Today’s Song: Australia’s Dear Seattle Bring Modern Sensibility to Old School Pop Punk with “Homegrown”

Dear Seattle © Pat O'Hara
Dear Seattle © Pat O'Hara
Dear Seattle set themselves apart from most modern pop punk by embracing the qualities that made the genre popular in the first place on “Homegrown.”
Stream: “Homegrown” – Dear Seattle

We never really talk about the divide in “classic” pop-punk and modern pop-punk. The genre was popularized by the simple but effective songwriting of Green Day and Blink-182, but has grown into a much more intricate and emotive style that bands like Neck Deep and Real Friends. While there’s definitely shared DNA between American Idiot and Maybe This Place is the Same And We’re Just Changing, no one would really say that one sounds like the other; younger pop-punk bands usually wear New Found Glory’s influence on their sleeve more than Blink’s.

Australia’s Dear Seattle finds a style that is both reminiscent of the tenets that built the genre in the 90’s and the emotional delivery that propels so many bands today. No other song from their debut record Don’t Let Go (released February 15, 2019 via Domestic La La) shows this better than “Homegrown.”

Don’t Let Go - Dear Seattle
Don’t Let Go – Dear Seattle

The tried and true formula of “Homegrown” is a big part of why it’s so enjoyable. It feels familiar and palatable, but lead singer Brae Fisher’s accent and occasional yelp really add a layer to what could’ve just been a good pop-punk song. The song shares most of it’s DNA with the likes of All Time Low and Mayday Parade in it’s tried and true loud-softish-loud formula. Fisher has just a touch of a snarl on the chorus that is reminiscent of Billie Joe Armstrong. At one point in the second chorus, Fisher really boarders on screaming though, and you can practically hear The Hotelier’s Christian Holden in his voice: “All these people are taking me for granted, but I just let it happen so blame me.”

“Homegrown” is a classic pop-punk song in dealing with feelings of boredom and depression through incredibly catchy lyrics. The song opens with Fisher describing a blackout:

Waking up again without my phone
My wallet’s gone, and it looks like this isn’t my home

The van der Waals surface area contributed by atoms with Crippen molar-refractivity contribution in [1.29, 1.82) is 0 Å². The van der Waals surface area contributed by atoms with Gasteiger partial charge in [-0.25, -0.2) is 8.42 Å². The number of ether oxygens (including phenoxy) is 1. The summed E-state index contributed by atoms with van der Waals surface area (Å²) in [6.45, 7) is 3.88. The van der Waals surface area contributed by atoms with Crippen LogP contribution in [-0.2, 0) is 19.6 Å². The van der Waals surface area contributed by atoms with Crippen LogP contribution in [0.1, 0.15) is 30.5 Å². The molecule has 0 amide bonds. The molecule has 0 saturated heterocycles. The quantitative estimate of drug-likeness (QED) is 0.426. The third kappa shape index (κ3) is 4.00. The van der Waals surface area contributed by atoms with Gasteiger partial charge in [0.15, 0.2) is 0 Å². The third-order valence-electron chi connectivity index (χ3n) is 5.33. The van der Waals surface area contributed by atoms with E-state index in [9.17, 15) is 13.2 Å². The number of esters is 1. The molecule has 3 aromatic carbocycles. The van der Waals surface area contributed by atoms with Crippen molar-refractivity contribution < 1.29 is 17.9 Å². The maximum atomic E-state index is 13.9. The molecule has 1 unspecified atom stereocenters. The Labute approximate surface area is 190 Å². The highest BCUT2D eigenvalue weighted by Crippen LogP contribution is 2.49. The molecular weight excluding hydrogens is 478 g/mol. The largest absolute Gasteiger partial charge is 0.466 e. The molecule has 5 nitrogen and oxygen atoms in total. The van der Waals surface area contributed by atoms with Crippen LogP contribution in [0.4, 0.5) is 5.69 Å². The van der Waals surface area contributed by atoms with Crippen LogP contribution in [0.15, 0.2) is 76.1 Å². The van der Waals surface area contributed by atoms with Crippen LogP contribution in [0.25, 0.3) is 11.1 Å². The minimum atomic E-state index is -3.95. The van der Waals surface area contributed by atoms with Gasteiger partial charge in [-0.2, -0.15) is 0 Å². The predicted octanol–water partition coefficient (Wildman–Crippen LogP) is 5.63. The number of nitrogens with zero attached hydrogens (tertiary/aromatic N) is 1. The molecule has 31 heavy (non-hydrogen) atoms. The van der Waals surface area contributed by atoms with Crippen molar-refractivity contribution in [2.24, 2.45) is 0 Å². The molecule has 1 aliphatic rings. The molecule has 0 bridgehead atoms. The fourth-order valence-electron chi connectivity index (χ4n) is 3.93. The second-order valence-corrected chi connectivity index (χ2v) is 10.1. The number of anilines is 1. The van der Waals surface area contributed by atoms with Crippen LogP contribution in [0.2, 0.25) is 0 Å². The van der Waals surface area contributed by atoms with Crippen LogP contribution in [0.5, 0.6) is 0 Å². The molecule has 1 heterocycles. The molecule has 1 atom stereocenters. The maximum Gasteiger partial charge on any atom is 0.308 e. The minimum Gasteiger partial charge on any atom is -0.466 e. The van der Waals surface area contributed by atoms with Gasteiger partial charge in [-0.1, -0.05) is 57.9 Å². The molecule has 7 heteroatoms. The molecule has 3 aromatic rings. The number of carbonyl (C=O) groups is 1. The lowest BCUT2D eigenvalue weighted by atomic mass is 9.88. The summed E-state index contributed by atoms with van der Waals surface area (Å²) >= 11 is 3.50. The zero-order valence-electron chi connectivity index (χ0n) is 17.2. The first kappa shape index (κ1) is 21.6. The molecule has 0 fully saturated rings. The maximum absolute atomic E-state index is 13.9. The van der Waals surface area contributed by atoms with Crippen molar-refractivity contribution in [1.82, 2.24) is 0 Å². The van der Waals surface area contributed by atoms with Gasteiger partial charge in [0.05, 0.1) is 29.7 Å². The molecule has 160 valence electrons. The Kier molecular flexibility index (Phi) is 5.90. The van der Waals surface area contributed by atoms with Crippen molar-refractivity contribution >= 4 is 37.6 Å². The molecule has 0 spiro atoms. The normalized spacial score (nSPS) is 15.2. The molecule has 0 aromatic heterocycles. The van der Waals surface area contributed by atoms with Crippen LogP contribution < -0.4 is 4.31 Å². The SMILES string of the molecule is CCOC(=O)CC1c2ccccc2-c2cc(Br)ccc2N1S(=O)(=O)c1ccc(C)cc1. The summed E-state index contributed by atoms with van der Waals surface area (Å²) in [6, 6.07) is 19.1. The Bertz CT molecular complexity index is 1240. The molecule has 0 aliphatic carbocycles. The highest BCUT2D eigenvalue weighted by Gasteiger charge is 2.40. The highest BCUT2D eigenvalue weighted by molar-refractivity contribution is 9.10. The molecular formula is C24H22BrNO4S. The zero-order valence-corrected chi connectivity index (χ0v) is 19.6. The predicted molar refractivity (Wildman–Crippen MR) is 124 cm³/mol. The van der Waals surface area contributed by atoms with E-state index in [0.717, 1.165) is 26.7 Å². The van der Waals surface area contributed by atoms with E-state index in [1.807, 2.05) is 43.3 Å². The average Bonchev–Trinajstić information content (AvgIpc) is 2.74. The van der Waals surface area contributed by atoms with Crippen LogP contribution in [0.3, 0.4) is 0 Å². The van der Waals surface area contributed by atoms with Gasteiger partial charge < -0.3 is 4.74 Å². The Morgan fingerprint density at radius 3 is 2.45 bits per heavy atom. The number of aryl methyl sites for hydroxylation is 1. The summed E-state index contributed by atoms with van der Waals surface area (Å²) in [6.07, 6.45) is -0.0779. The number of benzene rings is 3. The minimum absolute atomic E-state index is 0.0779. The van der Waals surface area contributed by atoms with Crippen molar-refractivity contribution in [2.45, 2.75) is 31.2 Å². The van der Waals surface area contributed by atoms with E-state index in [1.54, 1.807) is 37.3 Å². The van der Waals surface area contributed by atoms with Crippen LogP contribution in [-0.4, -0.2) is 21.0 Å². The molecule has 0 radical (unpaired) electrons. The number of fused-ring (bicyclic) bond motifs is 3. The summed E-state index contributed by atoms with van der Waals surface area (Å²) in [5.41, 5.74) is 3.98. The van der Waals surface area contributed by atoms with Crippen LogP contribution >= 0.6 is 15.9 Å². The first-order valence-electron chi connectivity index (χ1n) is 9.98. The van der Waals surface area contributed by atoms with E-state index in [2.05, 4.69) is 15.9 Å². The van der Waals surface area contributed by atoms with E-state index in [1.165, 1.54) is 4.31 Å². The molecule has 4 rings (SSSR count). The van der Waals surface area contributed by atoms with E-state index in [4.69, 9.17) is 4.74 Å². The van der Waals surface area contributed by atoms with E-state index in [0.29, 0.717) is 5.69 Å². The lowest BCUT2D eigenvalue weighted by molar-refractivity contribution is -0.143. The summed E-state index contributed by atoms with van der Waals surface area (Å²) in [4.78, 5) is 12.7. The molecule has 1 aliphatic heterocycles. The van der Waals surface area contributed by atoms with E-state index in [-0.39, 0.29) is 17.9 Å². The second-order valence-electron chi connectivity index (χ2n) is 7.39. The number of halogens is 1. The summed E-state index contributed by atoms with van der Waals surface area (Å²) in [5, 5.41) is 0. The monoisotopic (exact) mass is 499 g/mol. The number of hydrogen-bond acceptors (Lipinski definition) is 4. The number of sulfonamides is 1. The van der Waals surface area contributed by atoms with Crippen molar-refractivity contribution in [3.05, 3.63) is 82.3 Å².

How do I end up spending my nights alone?

It’s not necessarily a Bemis-like spiral of addiction as much as it is not really knowing what to do with your time so you drown out the boredom. The opening is reminiscent of Frank Turner’s “The Real Damage” in that it shows someone in an unsure place that takes to the familiarity of drinking heavily. The second verse is relatively fresh in that it talks about some of Fisher’s own relationship struggles (classic pop-punk move), but he doesn’t dwell on some ex-girlfriend or lovelorn crush. It’s about feeling awkward approaching women in a bar who are “Talking to handsome men about what they earn/and how they’ll shower them with golden rings and pearls.” While this isn’t really something that’s discussed in pop-punk, it also doesn’t lash out at either the women or men addressed. It’s a real reflection of self-doubt that pop-punk needs more so than something like a Real Friends song does.

While pop-punk and the scenes it’s adjacent to continue to evolve, Dear Seattle bring back some of the sensibilities that helped propel the genre in the ’90s and 2000’s. On “Homegrown,” they also provide some fresh perspective on the two most common subject matters in the genre: mental illness and relationships. Don’t Let Go is a collection of similarly catchy songs that reflect on these topics.

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Stream: “Homegrown” – Dear Seattle

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Don’t Let Go - Dear Seattle

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? © Pat O'Hara

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